Travel, Wildlife

Ring Reading in London Parks

Myself and Espen took a trip to London for a couple of days this week. As we are both ringers, we both understand the importance of recaptures and the amount of vital data this provides, as well as the excitement of finding a Darvic ringed bird!

We visited Hyde Park first just for a walk around and the sheer confidence of the birds of London hit us, you could practically pick them up. After noticing a metal ringed gull, Espen grabbed his binoculars and read out the ring whilst I took a couple of photos and noted down the number, with Espen concentrating on getting the Black Headed Gull’s ring number, I noticed a Darvic ringed Herring Gull behind it and noted down the colour and the code. Between Hyde Park and Kensington Gardens we noted 9 Black-Headed Gulls all BTO metal ringed, and one Darvic ringed Herring gull, again BTO metal ringed aswell.

The next park we visited was St James park, it was a relatively busy park so getting a clear view of metal rings without children scaring the birds away or people feeding the birds making the gulls take off. This park provided us with some additional species to add to our metal ring reading lists. We managed to read 4 Black-Headed Gull rings successfully, with one where we didn’t manage to get the full ring number before the bird got flushed and lost. 1 Herring Gull metal ring and a Greylag metal ring, All except one was BTO metal ringed but we haven’t managed to locate where the additional ring is from.

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The next day we set out to Regent’s Park, I half expected the park to be completely full with workers, runners, families and just about everyone visiting but was pleasantly surprised to only find a couple of people in the park and the birds were still settled and the rings were easy to pick up on. Whilst noting down and flicking through photos trying to find some digits, Espen noticed a Darvic ringed Black-Headed Gull on the bridge and went to catch up with it, the bird took off and landed in front of me and I wrote down the colour, position and the code. Throughout the park, we managed to read 7 Black-Headed Gull metal rings along with the Darvic ringed bird, we managed to identify the abroad schemes which the non-BTO birds belonged to:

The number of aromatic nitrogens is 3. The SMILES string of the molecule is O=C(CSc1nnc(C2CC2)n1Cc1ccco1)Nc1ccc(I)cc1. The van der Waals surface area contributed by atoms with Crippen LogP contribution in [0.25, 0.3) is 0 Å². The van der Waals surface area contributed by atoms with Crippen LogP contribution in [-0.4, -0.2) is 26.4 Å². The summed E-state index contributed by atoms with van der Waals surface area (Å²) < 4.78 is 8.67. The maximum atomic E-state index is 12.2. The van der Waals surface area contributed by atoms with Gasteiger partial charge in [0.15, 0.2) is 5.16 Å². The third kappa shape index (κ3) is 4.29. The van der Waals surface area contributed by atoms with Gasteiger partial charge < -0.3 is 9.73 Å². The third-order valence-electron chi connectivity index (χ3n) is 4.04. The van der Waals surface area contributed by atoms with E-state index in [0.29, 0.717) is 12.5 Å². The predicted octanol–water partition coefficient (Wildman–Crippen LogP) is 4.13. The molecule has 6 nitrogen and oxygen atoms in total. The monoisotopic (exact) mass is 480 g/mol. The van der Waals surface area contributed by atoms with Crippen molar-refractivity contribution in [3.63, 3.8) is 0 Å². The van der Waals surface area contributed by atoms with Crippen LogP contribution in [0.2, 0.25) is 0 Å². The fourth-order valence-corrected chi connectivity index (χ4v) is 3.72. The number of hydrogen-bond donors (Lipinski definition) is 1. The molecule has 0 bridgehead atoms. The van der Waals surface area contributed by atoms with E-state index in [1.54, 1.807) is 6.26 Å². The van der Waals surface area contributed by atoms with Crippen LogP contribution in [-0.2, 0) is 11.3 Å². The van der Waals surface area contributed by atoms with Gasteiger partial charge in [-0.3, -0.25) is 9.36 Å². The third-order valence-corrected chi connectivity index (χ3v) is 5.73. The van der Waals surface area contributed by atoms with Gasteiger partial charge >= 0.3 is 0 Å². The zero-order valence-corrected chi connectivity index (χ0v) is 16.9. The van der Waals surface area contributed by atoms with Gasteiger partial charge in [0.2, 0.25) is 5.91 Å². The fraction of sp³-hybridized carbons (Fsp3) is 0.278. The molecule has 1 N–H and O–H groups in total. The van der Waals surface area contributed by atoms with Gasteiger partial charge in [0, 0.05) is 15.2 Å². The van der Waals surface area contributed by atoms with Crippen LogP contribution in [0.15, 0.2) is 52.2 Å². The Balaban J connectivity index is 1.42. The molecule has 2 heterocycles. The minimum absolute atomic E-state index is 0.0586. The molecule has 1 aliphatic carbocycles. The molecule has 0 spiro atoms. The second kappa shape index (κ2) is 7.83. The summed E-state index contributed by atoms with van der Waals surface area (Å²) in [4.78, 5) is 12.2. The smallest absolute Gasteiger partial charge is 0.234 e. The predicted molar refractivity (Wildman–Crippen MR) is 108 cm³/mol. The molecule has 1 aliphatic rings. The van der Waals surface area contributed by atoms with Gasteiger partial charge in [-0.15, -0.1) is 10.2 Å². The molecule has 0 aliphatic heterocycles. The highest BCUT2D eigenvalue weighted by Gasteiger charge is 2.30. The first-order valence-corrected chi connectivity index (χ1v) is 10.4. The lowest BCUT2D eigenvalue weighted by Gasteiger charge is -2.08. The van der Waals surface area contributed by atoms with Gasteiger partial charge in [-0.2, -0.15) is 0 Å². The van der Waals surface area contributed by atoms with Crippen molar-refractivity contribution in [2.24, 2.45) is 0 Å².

• 1 from Hiddensee (Germany)
  • 2 from Helsinki (Finland)
  • 1 from Denmark

Along with the haul of Black-Headed Gull rings, there were other birds which were surprisingly approachable and we managed to read the rings of these birds. 2 Egyptian Geese, 1 Greylag Goose, 2 Canada Geese,1 Mute Swan (Which came way to close to my face behind the camera!), and the bird which surprised me the most; 1 Grey Heron! All these birds were BTO metal ringed.

We did one quick stop at Hyde Park on our way to our coach home. We managed to read 2 additional BTO metal ringed Black-Headed Gulls, along with a bird which we read the previous day!

Extremely looking forward to receiving the data from the rings which we reported through EURing especially those from abroad. Ring reading is not only extremely fun, it provides vital data that will help to conserve species. Darvic rings are easy to spot and it doesn’t take much to input the combination into euring, if you can get close enough like we did in London, then go ahead and read the metal rings! We managed 33 rings from the 8 hours we were ring reading in London over two days and the time flew past.


 

RECOVERY UPDATE:

I’ve received reports back from the Two Darvic ringed birds already!

HERRING GULL

Orange Darvic with Black writing, Left Tarsus-  X8ST

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BLACK-HEADED GULL

Yellow Darvic with Black writing, Left Tarsus- 2ABA

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